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Weather approved: ProQuip Trophy rain suit is Ryder Cup quality

Kiel ChristiansonBy Kiel Christianson,
Senior Writer
ProQuip's Trophy rain suit
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ProQuip's Trophy rain suit is constructed from polyester specially formulated to be lightweight, breathable, nearly silent and totally waterproof. (Courtesy of ProQuip)

If you're in the market for a new rain suit, it's wise to look across the pond to see what they're wearing. After all, those links courses get a lot of precipitation, but it rarely keeps the die-hards from playing. And if you're looking to Europe for some insight, who better than the European Ryder Cup Team?

The most popular weatherwear brand in Ryder Cup history is ProQuip, with 19 of the last 30 teams -– European and American -- selecting the brand to supply their team rain suits. Over the last decade, ProQuip has been the choice of Ryder Cup Captains Sutton, Woosnam, Faldo, Montgomerie and now Jose Maria Olazabal. And from 1983-95, ProQuip supplied weatherwear to both teams for an unprecedented seven consecutive competitions.

So when we heard that ProQuip had been chosen once again as the official supplier of outerwear for the 2014 European Ryder Cup Team, we had to test their top-shelf Trophy rain suit.

Test-driving ProQuip's Trophy rain suit

The Trophy suit is constructed from 100-percent polyester that is specially formulated to be lightweight, breathable, nearly silent and totally waterproof. The fabric is also crease free, so it won't wrinkle if you jam it into your golf bag.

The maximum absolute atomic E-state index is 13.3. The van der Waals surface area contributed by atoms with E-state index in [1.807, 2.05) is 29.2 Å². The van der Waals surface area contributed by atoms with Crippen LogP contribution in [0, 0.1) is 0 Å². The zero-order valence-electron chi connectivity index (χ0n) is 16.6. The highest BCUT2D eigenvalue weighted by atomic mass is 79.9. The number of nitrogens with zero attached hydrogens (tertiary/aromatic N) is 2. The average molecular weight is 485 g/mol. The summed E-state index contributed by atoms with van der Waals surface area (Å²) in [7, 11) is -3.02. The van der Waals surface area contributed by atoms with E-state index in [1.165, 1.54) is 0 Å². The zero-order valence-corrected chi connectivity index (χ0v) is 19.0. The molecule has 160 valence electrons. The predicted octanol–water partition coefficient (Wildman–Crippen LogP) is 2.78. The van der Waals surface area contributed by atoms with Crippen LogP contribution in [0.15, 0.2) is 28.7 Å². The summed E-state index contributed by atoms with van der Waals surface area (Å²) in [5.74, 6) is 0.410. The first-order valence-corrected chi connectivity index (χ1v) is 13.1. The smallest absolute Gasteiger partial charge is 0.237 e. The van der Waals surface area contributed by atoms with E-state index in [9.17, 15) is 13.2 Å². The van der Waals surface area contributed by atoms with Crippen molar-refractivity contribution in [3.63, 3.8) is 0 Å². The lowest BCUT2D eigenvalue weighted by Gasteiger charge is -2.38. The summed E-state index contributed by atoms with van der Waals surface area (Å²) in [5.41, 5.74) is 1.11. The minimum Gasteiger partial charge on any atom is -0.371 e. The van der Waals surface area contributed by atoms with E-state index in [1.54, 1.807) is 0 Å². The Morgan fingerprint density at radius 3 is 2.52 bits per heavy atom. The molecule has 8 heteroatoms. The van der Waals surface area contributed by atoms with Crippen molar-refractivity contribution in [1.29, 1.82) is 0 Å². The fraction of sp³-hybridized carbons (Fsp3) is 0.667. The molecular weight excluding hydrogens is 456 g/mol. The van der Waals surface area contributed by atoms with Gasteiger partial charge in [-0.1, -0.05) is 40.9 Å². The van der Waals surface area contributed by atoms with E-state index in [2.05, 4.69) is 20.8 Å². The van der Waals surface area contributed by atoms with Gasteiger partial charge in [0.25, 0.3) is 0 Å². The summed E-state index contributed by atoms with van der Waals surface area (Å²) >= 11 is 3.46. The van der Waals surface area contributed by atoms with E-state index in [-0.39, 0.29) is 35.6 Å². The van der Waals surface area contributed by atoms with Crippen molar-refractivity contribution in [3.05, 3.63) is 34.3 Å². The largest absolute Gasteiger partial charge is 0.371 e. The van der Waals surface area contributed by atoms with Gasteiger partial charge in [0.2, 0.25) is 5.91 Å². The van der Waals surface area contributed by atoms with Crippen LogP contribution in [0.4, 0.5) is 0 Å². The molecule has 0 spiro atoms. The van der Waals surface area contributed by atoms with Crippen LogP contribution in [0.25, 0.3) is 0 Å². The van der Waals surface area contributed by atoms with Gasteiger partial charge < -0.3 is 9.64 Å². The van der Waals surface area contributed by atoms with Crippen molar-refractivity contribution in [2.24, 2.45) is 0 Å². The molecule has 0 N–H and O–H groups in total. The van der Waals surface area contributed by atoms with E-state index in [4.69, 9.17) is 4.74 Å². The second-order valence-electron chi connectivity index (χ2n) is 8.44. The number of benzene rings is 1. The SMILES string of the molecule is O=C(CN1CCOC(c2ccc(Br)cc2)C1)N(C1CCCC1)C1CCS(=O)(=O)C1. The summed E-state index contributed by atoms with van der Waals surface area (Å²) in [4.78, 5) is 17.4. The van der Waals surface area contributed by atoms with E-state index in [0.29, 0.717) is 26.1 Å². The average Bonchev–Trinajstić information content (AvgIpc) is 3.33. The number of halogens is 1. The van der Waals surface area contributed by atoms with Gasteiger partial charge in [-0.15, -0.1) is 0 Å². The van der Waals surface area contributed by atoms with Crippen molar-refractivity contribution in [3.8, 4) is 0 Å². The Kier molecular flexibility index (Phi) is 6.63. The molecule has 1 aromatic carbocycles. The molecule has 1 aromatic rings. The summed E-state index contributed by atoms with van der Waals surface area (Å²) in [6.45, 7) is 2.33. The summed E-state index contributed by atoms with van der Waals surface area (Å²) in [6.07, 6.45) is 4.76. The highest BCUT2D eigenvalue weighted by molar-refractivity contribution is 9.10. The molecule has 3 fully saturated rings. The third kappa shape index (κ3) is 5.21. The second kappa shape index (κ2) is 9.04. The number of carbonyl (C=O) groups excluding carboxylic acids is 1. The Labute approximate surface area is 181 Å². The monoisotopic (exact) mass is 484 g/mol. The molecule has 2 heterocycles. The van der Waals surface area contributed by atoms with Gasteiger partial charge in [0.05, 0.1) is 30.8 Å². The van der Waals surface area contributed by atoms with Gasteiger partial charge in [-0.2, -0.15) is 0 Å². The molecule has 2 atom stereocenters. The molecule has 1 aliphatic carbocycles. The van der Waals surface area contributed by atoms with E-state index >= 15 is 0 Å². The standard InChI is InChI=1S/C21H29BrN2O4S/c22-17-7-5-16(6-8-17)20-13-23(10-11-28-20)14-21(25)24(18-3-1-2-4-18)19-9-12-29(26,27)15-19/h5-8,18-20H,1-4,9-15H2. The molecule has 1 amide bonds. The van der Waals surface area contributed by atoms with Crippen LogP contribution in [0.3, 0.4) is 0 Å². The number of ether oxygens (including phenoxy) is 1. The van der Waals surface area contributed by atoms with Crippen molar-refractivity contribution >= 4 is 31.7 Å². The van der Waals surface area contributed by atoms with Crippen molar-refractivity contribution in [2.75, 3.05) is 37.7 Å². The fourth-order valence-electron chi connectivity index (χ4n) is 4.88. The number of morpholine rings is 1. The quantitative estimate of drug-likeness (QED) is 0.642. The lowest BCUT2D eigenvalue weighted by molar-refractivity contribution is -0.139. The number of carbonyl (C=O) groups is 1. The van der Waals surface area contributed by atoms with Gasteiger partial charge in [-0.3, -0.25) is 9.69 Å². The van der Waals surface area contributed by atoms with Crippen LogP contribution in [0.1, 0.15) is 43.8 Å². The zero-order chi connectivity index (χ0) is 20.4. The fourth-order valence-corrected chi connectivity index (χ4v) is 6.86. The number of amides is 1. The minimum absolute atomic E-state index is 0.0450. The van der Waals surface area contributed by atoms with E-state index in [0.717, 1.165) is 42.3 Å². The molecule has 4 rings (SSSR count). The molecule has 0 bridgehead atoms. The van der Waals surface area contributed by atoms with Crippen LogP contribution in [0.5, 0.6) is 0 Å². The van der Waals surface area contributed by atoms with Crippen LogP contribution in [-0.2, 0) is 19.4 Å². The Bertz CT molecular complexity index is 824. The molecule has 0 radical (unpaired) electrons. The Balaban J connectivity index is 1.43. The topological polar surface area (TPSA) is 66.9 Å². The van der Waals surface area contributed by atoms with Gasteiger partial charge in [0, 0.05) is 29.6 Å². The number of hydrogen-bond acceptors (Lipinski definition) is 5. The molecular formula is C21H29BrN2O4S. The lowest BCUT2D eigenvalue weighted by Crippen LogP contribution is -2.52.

The fit of both the jacket ($400) and the pants ($300) is perfect: not too loose, not too tight. The waterproof zippers and Velcro cuffs keep moisture out completely, even during heavy downpours. The half-zip pant cuffs are especially well-designed for slipping on and off over golf shoes.

The only odd feature is that there is no adjustable waist on the pants. Instead, there are belt loops. I'd never seen belt loops on rain pants before and weren't quite sure what to do. Despite the elastic waistband, once the pockets were full of balls, tees, coins, divot repair tool, etc., etc., I got a tad concerned that the pants would slide down. But if I moved my belt from my shorts to the rain pants, I was worried my shorts would start riding a bit low. The only solution I could find was to wear two belts, which seemed redundant.

Perhaps Ryder Cup Team members are just the two-belt kind of guys. And if you can afford a $700 rain suit, you can certainly afford a second belt.

Price and belt loops notwithstanding, the ProQuip Trophy suit is excellent -- it's the Mercedes or Porsche or Maserati or Jaguar (or some other fancy European car) of rain suits. If you play often in inclement weather, it's worth the investment.

For more information, visit proquipgolfusa.com.

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ProQuip Trophy golf rain suit
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Kiel Christianson has lived, worked, traveled and golfed extensively on three continents. As senior writer and equipment editor for WorldGolf.com, he has reviewed courses, resorts, and golf academies from California to Ireland, including his home course, Lake of the Woods G.C. in Mahomet, Illinois. Read his golf blog here.

 
Reader Comments / Reviews Leave a comment
  • Belt Loops

    Warren Grant wrote on: Jul 30, 2014

    In the drizzly UK, a lot of men use their rain pants as everyday pants; to run errands, pick up the kids, work in the garden. Hence the belt loops!
    WG

    Reply